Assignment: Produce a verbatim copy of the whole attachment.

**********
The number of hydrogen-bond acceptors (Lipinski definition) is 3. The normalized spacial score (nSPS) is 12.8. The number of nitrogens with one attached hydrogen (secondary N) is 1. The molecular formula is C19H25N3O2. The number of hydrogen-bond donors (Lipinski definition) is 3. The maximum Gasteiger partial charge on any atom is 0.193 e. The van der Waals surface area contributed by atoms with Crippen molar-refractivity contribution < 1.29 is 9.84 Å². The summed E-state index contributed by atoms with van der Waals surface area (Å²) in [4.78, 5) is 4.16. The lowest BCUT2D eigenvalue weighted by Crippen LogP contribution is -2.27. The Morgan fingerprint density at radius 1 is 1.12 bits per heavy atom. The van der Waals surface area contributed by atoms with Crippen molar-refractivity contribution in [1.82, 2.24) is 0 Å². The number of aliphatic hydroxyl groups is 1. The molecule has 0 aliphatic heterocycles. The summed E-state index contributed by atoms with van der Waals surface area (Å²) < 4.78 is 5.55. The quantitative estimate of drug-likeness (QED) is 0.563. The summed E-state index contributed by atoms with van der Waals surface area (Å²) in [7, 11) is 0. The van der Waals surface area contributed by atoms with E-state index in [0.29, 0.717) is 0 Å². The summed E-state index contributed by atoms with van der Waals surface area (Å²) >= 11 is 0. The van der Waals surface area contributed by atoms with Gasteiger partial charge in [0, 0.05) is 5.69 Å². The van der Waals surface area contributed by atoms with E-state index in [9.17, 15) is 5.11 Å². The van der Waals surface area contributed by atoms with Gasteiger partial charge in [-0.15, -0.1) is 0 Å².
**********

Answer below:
The number of hydrogen-bond acceptors (Lipinski definition) is 3. The normalized spacial score (nSPS) is 12.8. The number of nitrogens with one attached hydrogen (secondary N) is 1. The molecular formula is C19H25N3O2. The number of hydrogen-bond donors (Lipinski definition) is 3. The maximum Gasteiger partial charge on any atom is 0.193 e. The van der Waals surface area contributed by atoms with Crippen molar-refractivity contribution < 1.29 is 9.84 Å². The summed E-state index contributed by atoms with van der Waals surface area (Å²) in [4.78, 5) is 4.16. The lowest BCUT2D eigenvalue weighted by Crippen LogP contribution is -2.27. The Morgan fingerprint density at radius 1 is 1.12 bits per heavy atom. The van der Waals surface area contributed by atoms with Crippen molar-refractivity contribution in [1.82, 2.24) is 0 Å². The number of aliphatic hydroxyl groups is 1. The molecule has 0 aliphatic heterocycles. The summed E-state index contributed by atoms with van der Waals surface area (Å²) < 4.78 is 5.55. The quantitative estimate of drug-likeness (QED) is 0.563. The summed E-state index contributed by atoms with van der Waals surface area (Å²) in [7, 11) is 0. The van der Waals surface area contributed by atoms with E-state index in [0.29, 0.717) is 0 Å². The summed E-state index contributed by atoms with van der Waals surface area (Å²) >= 11 is 0. The van der Waals surface area contributed by atoms with Gasteiger partial charge in [0, 0.05) is 5.69 Å². The van der Waals surface area contributed by atoms with E-state index in [9.17, 15) is 5.11 Å². The van der Waals surface area contributed by atoms with Gasteiger partial charge in [-0.15, -0.1) is 0 Å².